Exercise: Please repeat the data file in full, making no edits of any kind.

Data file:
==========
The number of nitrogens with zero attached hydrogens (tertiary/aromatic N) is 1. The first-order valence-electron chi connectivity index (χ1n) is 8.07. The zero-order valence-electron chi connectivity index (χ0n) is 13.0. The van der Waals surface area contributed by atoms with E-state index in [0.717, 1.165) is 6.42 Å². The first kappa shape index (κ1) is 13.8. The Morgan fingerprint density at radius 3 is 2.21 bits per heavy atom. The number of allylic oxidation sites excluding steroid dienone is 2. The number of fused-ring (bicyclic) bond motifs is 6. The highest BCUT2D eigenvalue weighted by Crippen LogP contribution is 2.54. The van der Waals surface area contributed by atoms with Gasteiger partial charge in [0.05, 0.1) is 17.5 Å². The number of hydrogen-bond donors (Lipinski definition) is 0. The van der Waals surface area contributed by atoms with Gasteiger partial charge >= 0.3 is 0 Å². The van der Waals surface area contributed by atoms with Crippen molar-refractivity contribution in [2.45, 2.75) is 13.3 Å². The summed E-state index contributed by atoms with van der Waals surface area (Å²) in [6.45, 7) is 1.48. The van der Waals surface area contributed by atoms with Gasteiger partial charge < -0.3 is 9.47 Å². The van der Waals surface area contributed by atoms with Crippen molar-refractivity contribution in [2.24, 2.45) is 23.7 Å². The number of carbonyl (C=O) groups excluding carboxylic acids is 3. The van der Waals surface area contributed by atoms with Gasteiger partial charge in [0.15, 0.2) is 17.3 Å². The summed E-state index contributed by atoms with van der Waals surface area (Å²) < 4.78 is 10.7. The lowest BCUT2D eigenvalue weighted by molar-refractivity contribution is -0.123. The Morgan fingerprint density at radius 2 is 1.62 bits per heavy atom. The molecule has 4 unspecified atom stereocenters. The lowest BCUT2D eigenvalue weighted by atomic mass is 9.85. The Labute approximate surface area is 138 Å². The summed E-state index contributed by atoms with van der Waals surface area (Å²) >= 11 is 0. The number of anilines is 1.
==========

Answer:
The number of nitrogens with zero attached hydrogens (tertiary/aromatic N) is 1. The first-order valence-electron chi connectivity index (χ1n) is 8.07. The zero-order valence-electron chi connectivity index (χ0n) is 13.0. The van der Waals surface area contributed by atoms with E-state index in [0.717, 1.165) is 6.42 Å². The first kappa shape index (κ1) is 13.8. The Morgan fingerprint density at radius 3 is 2.21 bits per heavy atom. The number of allylic oxidation sites excluding steroid dienone is 2. The number of fused-ring (bicyclic) bond motifs is 6. The highest BCUT2D eigenvalue weighted by Crippen LogP contribution is 2.54. The van der Waals surface area contributed by atoms with Gasteiger partial charge in [0.05, 0.1) is 17.5 Å². The number of hydrogen-bond donors (Lipinski definition) is 0. The van der Waals surface area contributed by atoms with Gasteiger partial charge >= 0.3 is 0 Å². The van der Waals surface area contributed by atoms with Crippen molar-refractivity contribution in [2.45, 2.75) is 13.3 Å². The summed E-state index contributed by atoms with van der Waals surface area (Å²) in [6.45, 7) is 1.48. The van der Waals surface area contributed by atoms with Gasteiger partial charge < -0.3 is 9.47 Å². The van der Waals surface area contributed by atoms with Crippen molar-refractivity contribution in [2.24, 2.45) is 23.7 Å². The number of carbonyl (C=O) groups excluding carboxylic acids is 3. The van der Waals surface area contributed by atoms with Gasteiger partial charge in [0.15, 0.2) is 17.3 Å². The summed E-state index contributed by atoms with van der Waals surface area (Å²) < 4.78 is 10.7. The lowest BCUT2D eigenvalue weighted by molar-refractivity contribution is -0.123. The Morgan fingerprint density at radius 2 is 1.62 bits per heavy atom. The molecule has 4 unspecified atom stereocenters. The lowest BCUT2D eigenvalue weighted by atomic mass is 9.85. The Labute approximate surface area is 138 Å². The summed E-state index contributed by atoms with van der Waals surface area (Å²) >= 11 is 0. The number of anilines is 1.